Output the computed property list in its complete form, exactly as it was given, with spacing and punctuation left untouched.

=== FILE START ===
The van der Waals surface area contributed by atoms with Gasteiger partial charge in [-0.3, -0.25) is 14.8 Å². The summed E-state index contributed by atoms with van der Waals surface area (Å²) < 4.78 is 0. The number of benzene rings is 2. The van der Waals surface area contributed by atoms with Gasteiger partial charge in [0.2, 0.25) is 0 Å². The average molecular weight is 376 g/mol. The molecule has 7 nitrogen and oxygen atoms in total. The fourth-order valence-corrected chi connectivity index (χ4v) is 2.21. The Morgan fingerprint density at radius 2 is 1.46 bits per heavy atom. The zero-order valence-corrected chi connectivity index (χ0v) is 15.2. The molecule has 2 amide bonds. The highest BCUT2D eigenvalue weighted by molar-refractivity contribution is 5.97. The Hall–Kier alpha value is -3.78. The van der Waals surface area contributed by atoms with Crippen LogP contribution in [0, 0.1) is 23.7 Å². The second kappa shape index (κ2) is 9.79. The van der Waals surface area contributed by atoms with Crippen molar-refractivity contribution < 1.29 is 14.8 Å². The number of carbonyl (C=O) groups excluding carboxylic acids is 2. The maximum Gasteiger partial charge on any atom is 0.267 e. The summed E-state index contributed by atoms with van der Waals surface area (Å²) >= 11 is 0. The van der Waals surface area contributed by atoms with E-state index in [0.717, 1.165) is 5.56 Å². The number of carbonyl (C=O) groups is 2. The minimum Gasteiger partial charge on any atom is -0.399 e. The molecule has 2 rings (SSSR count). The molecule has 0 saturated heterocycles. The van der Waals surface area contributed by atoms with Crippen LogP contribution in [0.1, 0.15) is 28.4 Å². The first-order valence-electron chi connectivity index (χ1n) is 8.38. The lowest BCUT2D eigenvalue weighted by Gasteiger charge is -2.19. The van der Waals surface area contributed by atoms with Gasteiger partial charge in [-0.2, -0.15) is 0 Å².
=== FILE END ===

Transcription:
The van der Waals surface area contributed by atoms with Gasteiger partial charge in [-0.3, -0.25) is 14.8 Å². The summed E-state index contributed by atoms with van der Waals surface area (Å²) < 4.78 is 0. The number of benzene rings is 2. The van der Waals surface area contributed by atoms with Gasteiger partial charge in [0.2, 0.25) is 0 Å². The average molecular weight is 376 g/mol. The molecule has 7 nitrogen and oxygen atoms in total. The fourth-order valence-corrected chi connectivity index (χ4v) is 2.21. The Morgan fingerprint density at radius 2 is 1.46 bits per heavy atom. The zero-order valence-corrected chi connectivity index (χ0v) is 15.2. The molecule has 2 amide bonds. The highest BCUT2D eigenvalue weighted by molar-refractivity contribution is 5.97. The Hall–Kier alpha value is -3.78. The van der Waals surface area contributed by atoms with Crippen LogP contribution in [0, 0.1) is 23.7 Å². The second kappa shape index (κ2) is 9.79. The van der Waals surface area contributed by atoms with Crippen molar-refractivity contribution < 1.29 is 14.8 Å². The number of carbonyl (C=O) groups excluding carboxylic acids is 2. The maximum Gasteiger partial charge on any atom is 0.267 e. The summed E-state index contributed by atoms with van der Waals surface area (Å²) >= 11 is 0. The van der Waals surface area contributed by atoms with E-state index in [0.717, 1.165) is 5.56 Å². The number of carbonyl (C=O) groups is 2. The minimum Gasteiger partial charge on any atom is -0.399 e. The molecule has 2 rings (SSSR count). The molecule has 0 saturated heterocycles. The van der Waals surface area contributed by atoms with Crippen LogP contribution in [0.1, 0.15) is 28.4 Å². The first-order valence-electron chi connectivity index (χ1n) is 8.38. The lowest BCUT2D eigenvalue weighted by Gasteiger charge is -2.19. The van der Waals surface area contributed by atoms with Gasteiger partial charge in [-0.2, -0.15) is 0 Å².